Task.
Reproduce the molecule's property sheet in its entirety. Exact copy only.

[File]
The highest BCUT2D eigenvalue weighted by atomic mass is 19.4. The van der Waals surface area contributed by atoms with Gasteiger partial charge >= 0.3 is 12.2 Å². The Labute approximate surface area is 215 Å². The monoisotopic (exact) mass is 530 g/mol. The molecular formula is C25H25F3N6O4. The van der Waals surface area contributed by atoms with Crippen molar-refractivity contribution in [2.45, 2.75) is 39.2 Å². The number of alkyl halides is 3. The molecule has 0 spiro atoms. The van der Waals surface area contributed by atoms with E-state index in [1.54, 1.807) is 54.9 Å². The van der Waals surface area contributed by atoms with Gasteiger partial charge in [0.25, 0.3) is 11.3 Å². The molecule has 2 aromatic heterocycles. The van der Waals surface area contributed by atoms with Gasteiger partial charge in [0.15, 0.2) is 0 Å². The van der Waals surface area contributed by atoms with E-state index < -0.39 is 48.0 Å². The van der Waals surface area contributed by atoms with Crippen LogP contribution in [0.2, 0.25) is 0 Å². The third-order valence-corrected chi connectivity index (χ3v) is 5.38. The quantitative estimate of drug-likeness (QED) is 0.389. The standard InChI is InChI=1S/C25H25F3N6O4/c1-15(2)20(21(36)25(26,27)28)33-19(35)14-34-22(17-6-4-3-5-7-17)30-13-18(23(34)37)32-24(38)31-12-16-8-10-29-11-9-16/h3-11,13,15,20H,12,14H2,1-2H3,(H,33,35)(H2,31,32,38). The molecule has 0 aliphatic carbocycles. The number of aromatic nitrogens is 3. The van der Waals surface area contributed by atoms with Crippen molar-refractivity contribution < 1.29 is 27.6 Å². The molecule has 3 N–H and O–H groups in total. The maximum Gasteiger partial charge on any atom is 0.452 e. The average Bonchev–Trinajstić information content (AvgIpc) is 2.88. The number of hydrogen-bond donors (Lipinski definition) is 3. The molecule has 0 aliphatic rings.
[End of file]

The highest BCUT2D eigenvalue weighted by atomic mass is 19.4. The van der Waals surface area contributed by atoms with Gasteiger partial charge >= 0.3 is 12.2 Å². The Labute approximate surface area is 215 Å². The monoisotopic (exact) mass is 530 g/mol. The molecular formula is C25H25F3N6O4. The van der Waals surface area contributed by atoms with Crippen molar-refractivity contribution in [2.45, 2.75) is 39.2 Å². The number of alkyl halides is 3. The molecule has 0 spiro atoms. The van der Waals surface area contributed by atoms with E-state index in [1.54, 1.807) is 54.9 Å². The van der Waals surface area contributed by atoms with Gasteiger partial charge in [0.25, 0.3) is 11.3 Å². The molecule has 2 aromatic heterocycles. The van der Waals surface area contributed by atoms with Gasteiger partial charge in [0.15, 0.2) is 0 Å². The van der Waals surface area contributed by atoms with E-state index < -0.39 is 48.0 Å². The van der Waals surface area contributed by atoms with Crippen LogP contribution in [0.2, 0.25) is 0 Å². The third-order valence-corrected chi connectivity index (χ3v) is 5.38. The quantitative estimate of drug-likeness (QED) is 0.389. The standard InChI is InChI=1S/C25H25F3N6O4/c1-15(2)20(21(36)25(26,27)28)33-19(35)14-34-22(17-6-4-3-5-7-17)30-13-18(23(34)37)32-24(38)31-12-16-8-10-29-11-9-16/h3-11,13,15,20H,12,14H2,1-2H3,(H,33,35)(H2,31,32,38). The molecule has 0 aliphatic carbocycles. The number of aromatic nitrogens is 3. The van der Waals surface area contributed by atoms with Crippen molar-refractivity contribution < 1.29 is 27.6 Å². The molecule has 3 N–H and O–H groups in total. The maximum Gasteiger partial charge on any atom is 0.452 e. The average Bonchev–Trinajstić information content (AvgIpc) is 2.88. The number of hydrogen-bond donors (Lipinski definition) is 3. The molecule has 0 aliphatic rings.